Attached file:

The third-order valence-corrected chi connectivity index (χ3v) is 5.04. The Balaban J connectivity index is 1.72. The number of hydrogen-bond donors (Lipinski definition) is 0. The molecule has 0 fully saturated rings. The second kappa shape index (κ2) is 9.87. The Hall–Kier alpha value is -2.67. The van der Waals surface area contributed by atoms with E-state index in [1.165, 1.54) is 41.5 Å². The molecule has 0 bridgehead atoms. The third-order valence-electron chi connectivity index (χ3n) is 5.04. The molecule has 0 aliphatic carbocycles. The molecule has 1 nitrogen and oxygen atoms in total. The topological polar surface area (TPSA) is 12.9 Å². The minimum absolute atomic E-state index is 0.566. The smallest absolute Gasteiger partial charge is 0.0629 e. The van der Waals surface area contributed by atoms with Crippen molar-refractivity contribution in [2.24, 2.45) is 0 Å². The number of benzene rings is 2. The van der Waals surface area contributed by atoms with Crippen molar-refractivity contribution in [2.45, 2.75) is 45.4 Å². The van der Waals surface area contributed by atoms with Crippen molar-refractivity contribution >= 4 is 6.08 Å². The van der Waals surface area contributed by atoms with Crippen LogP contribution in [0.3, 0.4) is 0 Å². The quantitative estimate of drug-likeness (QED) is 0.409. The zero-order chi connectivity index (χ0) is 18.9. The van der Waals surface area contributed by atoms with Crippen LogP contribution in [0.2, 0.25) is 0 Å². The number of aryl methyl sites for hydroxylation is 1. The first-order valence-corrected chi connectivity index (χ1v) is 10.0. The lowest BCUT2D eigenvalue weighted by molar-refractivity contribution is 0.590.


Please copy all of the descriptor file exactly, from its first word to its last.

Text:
The third-order valence-corrected chi connectivity index (χ3v) is 5.04. The Balaban J connectivity index is 1.72. The number of hydrogen-bond donors (Lipinski definition) is 0. The molecule has 0 fully saturated rings. The second kappa shape index (κ2) is 9.87. The Hall–Kier alpha value is -2.67. The van der Waals surface area contributed by atoms with E-state index in [1.165, 1.54) is 41.5 Å². The molecule has 0 bridgehead atoms. The third-order valence-electron chi connectivity index (χ3n) is 5.04. The molecule has 0 aliphatic carbocycles. The molecule has 1 nitrogen and oxygen atoms in total. The topological polar surface area (TPSA) is 12.9 Å². The minimum absolute atomic E-state index is 0.566. The smallest absolute Gasteiger partial charge is 0.0629 e. The van der Waals surface area contributed by atoms with Crippen molar-refractivity contribution in [2.24, 2.45) is 0 Å². The number of benzene rings is 2. The van der Waals surface area contributed by atoms with Crippen molar-refractivity contribution in [2.45, 2.75) is 45.4 Å². The van der Waals surface area contributed by atoms with Crippen molar-refractivity contribution >= 4 is 6.08 Å². The van der Waals surface area contributed by atoms with Crippen LogP contribution in [0.3, 0.4) is 0 Å². The quantitative estimate of drug-likeness (QED) is 0.409. The zero-order chi connectivity index (χ0) is 18.9. The van der Waals surface area contributed by atoms with Crippen LogP contribution in [0.2, 0.25) is 0 Å². The number of aryl methyl sites for hydroxylation is 1. The first-order valence-corrected chi connectivity index (χ1v) is 10.0. The lowest BCUT2D eigenvalue weighted by molar-refractivity contribution is 0.590.